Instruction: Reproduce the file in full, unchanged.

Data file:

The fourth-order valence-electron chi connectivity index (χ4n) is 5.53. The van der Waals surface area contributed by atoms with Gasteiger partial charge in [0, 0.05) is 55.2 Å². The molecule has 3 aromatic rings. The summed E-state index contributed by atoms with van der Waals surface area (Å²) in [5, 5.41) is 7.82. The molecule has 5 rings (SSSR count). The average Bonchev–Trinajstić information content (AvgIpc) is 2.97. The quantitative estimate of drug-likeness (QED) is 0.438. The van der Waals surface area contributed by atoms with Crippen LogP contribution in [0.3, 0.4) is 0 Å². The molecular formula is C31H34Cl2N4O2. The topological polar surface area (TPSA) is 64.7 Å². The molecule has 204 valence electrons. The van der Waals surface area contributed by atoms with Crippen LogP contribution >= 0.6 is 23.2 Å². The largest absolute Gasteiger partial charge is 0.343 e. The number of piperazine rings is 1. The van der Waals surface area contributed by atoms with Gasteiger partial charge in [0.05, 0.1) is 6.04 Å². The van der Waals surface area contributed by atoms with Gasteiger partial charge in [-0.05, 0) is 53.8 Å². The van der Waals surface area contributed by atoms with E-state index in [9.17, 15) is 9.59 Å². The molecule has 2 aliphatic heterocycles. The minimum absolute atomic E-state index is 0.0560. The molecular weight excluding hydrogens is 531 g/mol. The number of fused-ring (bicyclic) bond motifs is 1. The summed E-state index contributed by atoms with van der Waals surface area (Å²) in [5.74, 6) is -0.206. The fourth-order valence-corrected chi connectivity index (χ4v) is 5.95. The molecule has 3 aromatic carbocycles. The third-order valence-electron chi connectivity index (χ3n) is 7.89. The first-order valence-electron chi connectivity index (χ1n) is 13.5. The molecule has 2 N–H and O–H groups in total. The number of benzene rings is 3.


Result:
The fourth-order valence-electron chi connectivity index (χ4n) is 5.53. The van der Waals surface area contributed by atoms with Gasteiger partial charge in [0, 0.05) is 55.2 Å². The molecule has 3 aromatic rings. The summed E-state index contributed by atoms with van der Waals surface area (Å²) in [5, 5.41) is 7.82. The molecule has 5 rings (SSSR count). The average Bonchev–Trinajstić information content (AvgIpc) is 2.97. The quantitative estimate of drug-likeness (QED) is 0.438. The van der Waals surface area contributed by atoms with Crippen LogP contribution in [0.3, 0.4) is 0 Å². The molecular formula is C31H34Cl2N4O2. The topological polar surface area (TPSA) is 64.7 Å². The molecule has 204 valence electrons. The van der Waals surface area contributed by atoms with Crippen LogP contribution >= 0.6 is 23.2 Å². The largest absolute Gasteiger partial charge is 0.343 e. The number of piperazine rings is 1. The van der Waals surface area contributed by atoms with Gasteiger partial charge in [0.05, 0.1) is 6.04 Å². The van der Waals surface area contributed by atoms with Gasteiger partial charge in [-0.05, 0) is 53.8 Å². The van der Waals surface area contributed by atoms with E-state index in [9.17, 15) is 9.59 Å². The molecule has 2 aliphatic heterocycles. The minimum absolute atomic E-state index is 0.0560. The molecular weight excluding hydrogens is 531 g/mol. The number of fused-ring (bicyclic) bond motifs is 1. The summed E-state index contributed by atoms with van der Waals surface area (Å²) in [5.74, 6) is -0.206. The fourth-order valence-corrected chi connectivity index (χ4v) is 5.95. The molecule has 3 aromatic carbocycles. The third-order valence-electron chi connectivity index (χ3n) is 7.89. The first-order valence-electron chi connectivity index (χ1n) is 13.5. The molecule has 2 N–H and O–H groups in total. The number of benzene rings is 3.